Park Police handcuffed and took away a man impersonating Sesame Street's friendly red monster Elmo on Sunday. The man reportedly harassed passers-by regularly with angry and violent anti-Semitic tirades at New York's Central Park.
On Sunday, police surrounded the middle-aged man, removed his costume head, placed him in an ambulance and drove him to hospital for evaluation.
According The New York Times, the man had been visiting the park regularly for months, harassing visitors with angry xenophobic and anti-Semitic rants. The Elmo impersonator, regularly seen at the pedestrian plaza, had gained notoriety for his unfriendly attitude and behavior. He also often vented anger at other Elmo impersonators who tried better than him to get the Sesame Street character right.
Contact Music reports that on Sunday afternoon, police officers surrounded the Elmo impersonator by the entrance to the Park Zoo while he harassed passers-by with his usual tirades.
The Times reports that Luis, a 25-year-old Elmo impersonator, said: “He would stop and say that we were all illegal immigrants and that people shouldn’t have their photos taken with us." Luis said that whenever he spotted the angry Elmo, he would move to another place.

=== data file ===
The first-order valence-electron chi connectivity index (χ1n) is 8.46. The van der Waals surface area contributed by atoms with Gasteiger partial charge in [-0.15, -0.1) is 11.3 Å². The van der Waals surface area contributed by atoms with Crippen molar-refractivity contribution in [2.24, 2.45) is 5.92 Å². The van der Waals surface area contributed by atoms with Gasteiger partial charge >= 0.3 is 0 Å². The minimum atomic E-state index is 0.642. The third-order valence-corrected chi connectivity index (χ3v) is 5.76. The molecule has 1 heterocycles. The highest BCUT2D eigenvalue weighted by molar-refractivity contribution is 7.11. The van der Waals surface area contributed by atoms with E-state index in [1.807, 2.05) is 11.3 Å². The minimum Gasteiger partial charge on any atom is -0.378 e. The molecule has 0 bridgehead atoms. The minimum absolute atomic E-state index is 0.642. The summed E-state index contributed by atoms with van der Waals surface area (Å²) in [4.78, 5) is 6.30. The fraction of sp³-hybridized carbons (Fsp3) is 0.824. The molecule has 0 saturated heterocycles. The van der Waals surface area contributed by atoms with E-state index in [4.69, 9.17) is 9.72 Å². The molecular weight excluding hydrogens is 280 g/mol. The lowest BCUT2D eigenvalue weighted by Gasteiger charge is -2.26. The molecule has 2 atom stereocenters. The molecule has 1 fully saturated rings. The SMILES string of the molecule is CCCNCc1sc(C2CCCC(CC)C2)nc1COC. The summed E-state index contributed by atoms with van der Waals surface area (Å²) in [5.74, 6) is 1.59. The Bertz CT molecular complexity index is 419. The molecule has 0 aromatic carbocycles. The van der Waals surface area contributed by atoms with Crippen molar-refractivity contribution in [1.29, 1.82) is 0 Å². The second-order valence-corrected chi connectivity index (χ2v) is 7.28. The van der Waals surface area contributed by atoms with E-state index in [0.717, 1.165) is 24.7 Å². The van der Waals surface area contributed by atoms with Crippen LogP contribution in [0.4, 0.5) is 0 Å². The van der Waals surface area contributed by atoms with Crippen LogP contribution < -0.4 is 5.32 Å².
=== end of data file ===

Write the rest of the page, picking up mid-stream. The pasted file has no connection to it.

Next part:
The Smoking Gun reports the Elmo impersonator was often heard complaining about "Jewish cops" that were harassing him. He would also often recommend "The international Jew" to passers-by. The Inquisitr reports "The International Jew" is an anti-Semitic pamphlet series originally published by the famous auto magnate Henry Ford.
The fake Elmo said in a video posted online: “If you start your own business in this city, Jews will harass you." A woman nearby gasped at the comment, saying: "That is the scariest Elmo I've ever seen in my life! O My God!"
The New York Times reports that although it is illegal for people to dress as the Sesame Street character, the show's parent company, Sesame Street Workshop, rarely takes any legal action against them. According to Stanford Law School professor Paul Goldstein, there are too many people on the streets impersonating Elmo. The New York Times reports the law professor said, "a lawsuit could be tricky to win. Unlike a street vendor who sells fake Louis Vuitton handbags, impersonators could argue that their Dora the Explorer or Spider-Man acts do not compete directly with the company’s ability to make money."
Following news reports that may have confused the xenophobic anti-Semitic Elmo impersonator with the real Elmo, a spokesman of Sesame Street Workshop said Sesame Street muppets are "known the world over, and we do not condone unauthorized representations of our characters."
According to The Smoking Gun, police say the man was not arrested. He was only detained briefly and taken to Metropolitan Hospital Center for psychiatric evaluation.